ON dy := sum(n dyn , n = 0..N 1);
ON eq := series(2 ON dy + x a ON y b, = 0, N );
for k from 0 to N 1 do
temp := coe (ON eq, , k); yk := solve(temp = 0, yk );
dyk := di (yk, x); ON eq := subs(yk = yk, dyk = dyk, ON eq);
2.2 Problem B 21

ON y := subs(yk = yk, ON y); yk := yk;


end do;
A := subs(x = X, a); B := subs(x = X, b);
IN y := sum(n Yn , n = 0..N 1);
N := series( , = 0, N );
rths := series(B I X A IN y + X IN y, = 0, N + 1);
for k from 0 to N 1 do
temp := coe (rths, , k);
qcut := int(subs(X = T, coe (temp, P )), T = 0..X);
s := coe (temp, I) qcut;
if s = 0 then d := 0; else d := degree(s); end if ;
pd := 0; pd+1 := 0;
for j from 0 to d 1 do
pdj1 := coe (s, X, d j) (d j + 1) pdj+1 ;
end do;
q := qcut + subs(X = 0, coe (temp, I)) p1 ;
r := coe (N , , k) p0 + int(subs(X = T, coe (temp, E)), T = 0..X);
p := sum(pn X n , n = 0..d 1);
Y k := p I + q P + r E;
rths := subs(Yk = Y k, rths); Yk := Y k;
end do;
series(subs(x = X, ON y), = 0, N ); IN ON y := convert(%, polynom);
vpart := sum(X n coe (IN ON y, X, n), n = 0..N );
upart := subs(X = 1 x, IN ON y vpart);
for k from 0 to N 1 do
uk := yk coe (upart, , k);
print(uk = simplify(uk)); uk := uk;
end do;
for k from 0 to N 1 do
vk := Yk I coe (vpart, , k);
print(vk = simplify(coe (vk, I) I + coe (vk, P ) P + coe (vk, E) E);
end do;
end proc:

In this program, the letters I, P , and E are used to denote 1, P (X), and
exp( 12 X 2 ), respectively. Also, we have used the fact that IN ON y(x, ) is at
most O(X N1 ) as X to split it into the two parts necessary to form
un (x) and vn (X) for n = 0 to N 1.
As an example, if we set

a(x, ) = 1 + cx2 , b(x, ) = 1, () = 0, (2.40)

then P robB(a, b, , 4) yields


cx
y(x, ) = P (x/) + 2 v2 (x/) + 3 u3 (x) + O(4 ) (2.41)
1 + cx2
22 2 First Order Dierential Equations

with
c c2 x(3 + cx2 )
v2 (X) = [X + X 3 + (3 X 4 )P (X)], u3 (x) = . (2.42)
4 (1 + cx2 )3

As another, if

a(x, ) = 1 + gx, b(x, ) = h + kx, () = 0, (2.43)

then
k gh
u0 (x) = 0, u1 (x) = , v0 (X) = hP (X), (2.44)
1 + gx
and
1 1 1 1 2
v1 (X) = gh(1 + X 2 ) ghX 3 P (X) + (2gh 3k)e 2 X . (2.45)
3 3 3

For

a(x, ) = cos(x) + x, b(x, ) = cos(x), () = 1, (2.46)

a graph of
C2 y(x, ) = P (x/) + [u1 (x) + v1 (x/)] (2.47)
when = 0.2 is shown in Figure 2.1, along with a portion of O2 y(x, ) and
Maples numerical solution of the dierential equation. In this last example,

0.8

0.6

0.4

0.2

0.0 0.2 0.4 0.6 0.8 1.0

Fig. 2.1 Numerical solution of (2.21) and asymptotic approximations of the solution when
a(x, ) = cos(x) + x, b(x, ) = cos(x), y(0, ) = 1 and = 0.2.
2.3 Exercises 23

1 1 1 5 1 2
u1 (x) = , v1 (X) = (1 + X 2 ) X 3 P (X) + e 2 X . (2.48)
cos(x) + x 3 3 3

2.3 Exercises

2.1. Let y(x, ) be the solution to

y  + x(1 + x + )y = 2 + x2 , 1 x 2, (2.49)

satisfying y(1, ) = 1 + . Use P robA to show

2 + x2
y(x, ) = + e2(x1)/ + [u1 (x) + v1 ((x 1)/)] + O(2 ) (2.50)
x(1 + x)

for 1 x 2, where

2 4x + 3x2 + 2x3 + x4 + x5
u1 (x) = , (2.51)
x3 (1 + x)3
1
v1 (X) = (1 + 2X + 3X 2 )e2X . (2.52)
2

2.2. Note that An (X) and Bn (X) in (2.18) are polynomials and that therefore
Yn (X) = pn (X) + qn (X)exp[a(0, 0)X], where pn (X), qn (X) are polynomi-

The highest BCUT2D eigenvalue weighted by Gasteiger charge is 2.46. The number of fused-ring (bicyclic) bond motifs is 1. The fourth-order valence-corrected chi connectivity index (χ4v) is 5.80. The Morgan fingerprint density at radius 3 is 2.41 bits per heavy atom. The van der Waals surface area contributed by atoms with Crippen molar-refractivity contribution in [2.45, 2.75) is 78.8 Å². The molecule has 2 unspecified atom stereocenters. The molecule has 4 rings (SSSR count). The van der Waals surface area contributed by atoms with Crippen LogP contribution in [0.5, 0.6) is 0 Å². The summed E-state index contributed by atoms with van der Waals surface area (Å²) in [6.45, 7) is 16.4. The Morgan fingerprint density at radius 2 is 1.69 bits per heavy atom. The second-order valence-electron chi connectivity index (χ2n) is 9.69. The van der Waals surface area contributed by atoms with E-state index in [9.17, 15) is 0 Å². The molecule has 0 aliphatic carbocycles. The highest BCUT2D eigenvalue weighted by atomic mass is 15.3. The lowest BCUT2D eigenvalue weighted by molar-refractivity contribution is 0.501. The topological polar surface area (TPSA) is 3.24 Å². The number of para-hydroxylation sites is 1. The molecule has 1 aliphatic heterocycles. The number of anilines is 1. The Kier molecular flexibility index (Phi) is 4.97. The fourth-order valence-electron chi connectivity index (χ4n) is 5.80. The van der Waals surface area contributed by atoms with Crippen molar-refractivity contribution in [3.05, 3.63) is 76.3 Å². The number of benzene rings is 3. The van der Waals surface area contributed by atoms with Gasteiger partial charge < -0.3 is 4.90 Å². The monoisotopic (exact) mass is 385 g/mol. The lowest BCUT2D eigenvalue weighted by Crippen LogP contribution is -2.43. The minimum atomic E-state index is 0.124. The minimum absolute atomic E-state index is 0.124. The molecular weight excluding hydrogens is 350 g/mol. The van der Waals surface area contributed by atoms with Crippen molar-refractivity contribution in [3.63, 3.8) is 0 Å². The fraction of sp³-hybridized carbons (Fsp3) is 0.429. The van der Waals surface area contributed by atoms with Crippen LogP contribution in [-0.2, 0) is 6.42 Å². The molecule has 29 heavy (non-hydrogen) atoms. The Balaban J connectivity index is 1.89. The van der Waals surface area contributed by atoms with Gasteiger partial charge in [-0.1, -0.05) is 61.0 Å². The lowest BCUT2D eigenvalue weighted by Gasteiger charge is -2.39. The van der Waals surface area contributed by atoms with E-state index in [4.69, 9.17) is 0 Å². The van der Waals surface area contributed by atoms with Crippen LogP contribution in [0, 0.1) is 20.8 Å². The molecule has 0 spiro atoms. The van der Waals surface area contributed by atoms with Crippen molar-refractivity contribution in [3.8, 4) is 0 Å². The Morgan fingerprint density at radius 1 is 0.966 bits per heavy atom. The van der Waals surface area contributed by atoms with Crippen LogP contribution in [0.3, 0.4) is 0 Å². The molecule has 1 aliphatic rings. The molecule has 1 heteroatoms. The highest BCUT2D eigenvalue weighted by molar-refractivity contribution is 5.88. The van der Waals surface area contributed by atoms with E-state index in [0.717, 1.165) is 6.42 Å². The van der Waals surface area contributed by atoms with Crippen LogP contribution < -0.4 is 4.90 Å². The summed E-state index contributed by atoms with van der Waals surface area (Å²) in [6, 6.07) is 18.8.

als. Therefore vn (X) = qn (X)exp[a(0, 0)X], since vn () = 0. Furthermore,


n
vn (X) + Ank (X)vk (X) = 0, (2.53)
k=0

and vn (0) = [n] (0) un (0). Write a new, shorter Maple program for com-
puting the terms of (2.9).

2.3. Show that we could add 2 times c(x, ) C ([0, 1] [0, o ]), to xa(x, )
in (2.21) without upsetting the basic analysis, and modify the program P robB
appropriately to include it.

2.4. Let y(x, ) be the solution to

2 y  + x(1 + x + )y = x(2 + x2 ), 0 x 1, (2.54)

satisfying y(0, ) = 1. Use P robB to show

2 + x2 1 2
y(x, ) = e 2 (x/) + [u1 (x) + v1 (x/)] + O(2 ), (2.55)
1+x
24 2 First Order Dierential Equations

where
2 + x2 1 1 2
u1 (x) = , v1 (X) = 2P (X) + (12 + 3X 2 + 2X 3 )e 2 X . (2.56)
(1 + x)2 6

2.5. Suppose s(x) C ([0, 1]), s (x) > 0 and g(x, ) C ([0, 1] [0, o ])
for some o > 0. Let
 x
F (x, ) = 1 e[s(x)s(t)]/ g(x, t) dt, (2.57)
0
 1
G(x, ) = 1 e[s(x)s(t)]/ g(x, ) dt. (2.58)
x

From the analysis at the beginning of Section 2.1, we know F (x, ) has a
uniformly valid expansion of the form


N1
F (x, ) = n [un (x) + vn (x/)] + O(N ) (2.59)
n=0

as 0+ , where un (x) C ([0, 1]), vn (X) C ([0, ]) and, as in Exercise


2.2, vn (X) = o(X ) as X . Show that G(x, ) has a uniformly valid
expansion of the form


N1
G(x, ) = n [un (x) + wn ((1 x)/)] (2.60)
n=0

as 0+ , where un (x) C ([0, 1]), wn (X) C ([0, ]) and wn (X) =


o(X ) as X . In particular,

u0 (x) = g(x, 0)/s (x), w0 (X) = es (1)X . (2.61)

2.6. Suppose g(x, t), h(x, t) C ([0, 1] [0, x]), h(x, t) > 0 for 0 < t
x 1, h(x, 0) = 0 for 0 x 1, and h[0,1] (x, 0) > 0 for 0 < x 1 but
h[0,1] (0, 0) = 0. Let
 x
F (x, ) = eh(x,t) g(x, t) dt. (2.62)
0

We know that for x > 0,

F (x, ) = 1 [g(x, 0)/h[0,1] (x, 0)] + O( 1 ). (2.63)


2.3 Exercises 25

For an expansion of F (x, ) that is uniformly valid for 0 x 1, note rst


that as (x, t) (0, 0),

h(x, t) = h11 xt + h02 t2 + O((x2 + t2 )3/2 ), (2.64)

where we have begun using hij = h[i,j] (0, 0), gij = g [i,j] (0, 0), so it must be
that h11 x + h02 t 0 for 0 < t x 1.
Assume h11 > 0 and h02 > 0. If we let

u(x, t) = t2 [h(x, t) th[0,1] (x, 0)], a(x) = x1 h[0,1] (x, 0), (2.65)